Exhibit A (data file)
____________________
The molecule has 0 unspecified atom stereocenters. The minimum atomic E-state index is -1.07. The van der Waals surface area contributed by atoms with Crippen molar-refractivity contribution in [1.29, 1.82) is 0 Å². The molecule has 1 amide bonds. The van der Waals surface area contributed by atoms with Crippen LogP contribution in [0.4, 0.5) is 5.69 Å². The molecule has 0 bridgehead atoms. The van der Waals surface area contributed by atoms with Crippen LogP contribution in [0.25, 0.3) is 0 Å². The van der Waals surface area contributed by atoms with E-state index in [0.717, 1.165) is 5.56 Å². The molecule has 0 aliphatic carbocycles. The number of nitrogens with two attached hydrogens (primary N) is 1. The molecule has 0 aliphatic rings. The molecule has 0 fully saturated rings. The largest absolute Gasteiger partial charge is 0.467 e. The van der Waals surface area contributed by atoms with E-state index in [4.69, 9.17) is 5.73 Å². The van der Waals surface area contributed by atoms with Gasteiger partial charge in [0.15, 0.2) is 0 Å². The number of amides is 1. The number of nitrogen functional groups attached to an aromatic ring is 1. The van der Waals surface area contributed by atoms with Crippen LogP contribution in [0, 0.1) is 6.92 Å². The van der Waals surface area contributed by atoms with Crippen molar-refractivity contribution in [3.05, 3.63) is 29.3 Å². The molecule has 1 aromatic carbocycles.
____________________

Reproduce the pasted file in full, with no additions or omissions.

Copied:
The molecule has 0 unspecified atom stereocenters. The minimum atomic E-state index is -1.07. The van der Waals surface area contributed by atoms with Crippen molar-refractivity contribution in [1.29, 1.82) is 0 Å². The molecule has 1 amide bonds. The van der Waals surface area contributed by atoms with Crippen LogP contribution in [0.4, 0.5) is 5.69 Å². The molecule has 0 bridgehead atoms. The van der Waals surface area contributed by atoms with Crippen LogP contribution in [0.25, 0.3) is 0 Å². The van der Waals surface area contributed by atoms with E-state index in [0.717, 1.165) is 5.56 Å². The molecule has 0 aliphatic carbocycles. The number of nitrogens with two attached hydrogens (primary N) is 1. The molecule has 0 aliphatic rings. The molecule has 0 fully saturated rings. The largest absolute Gasteiger partial charge is 0.467 e. The van der Waals surface area contributed by atoms with E-state index in [4.69, 9.17) is 5.73 Å². The van der Waals surface area contributed by atoms with Gasteiger partial charge in [0.15, 0.2) is 0 Å². The number of amides is 1. The number of nitrogen functional groups attached to an aromatic ring is 1. The van der Waals surface area contributed by atoms with Crippen LogP contribution in [0, 0.1) is 6.92 Å². The van der Waals surface area contributed by atoms with Crippen molar-refractivity contribution in [3.05, 3.63) is 29.3 Å². The molecule has 1 aromatic carbocycles.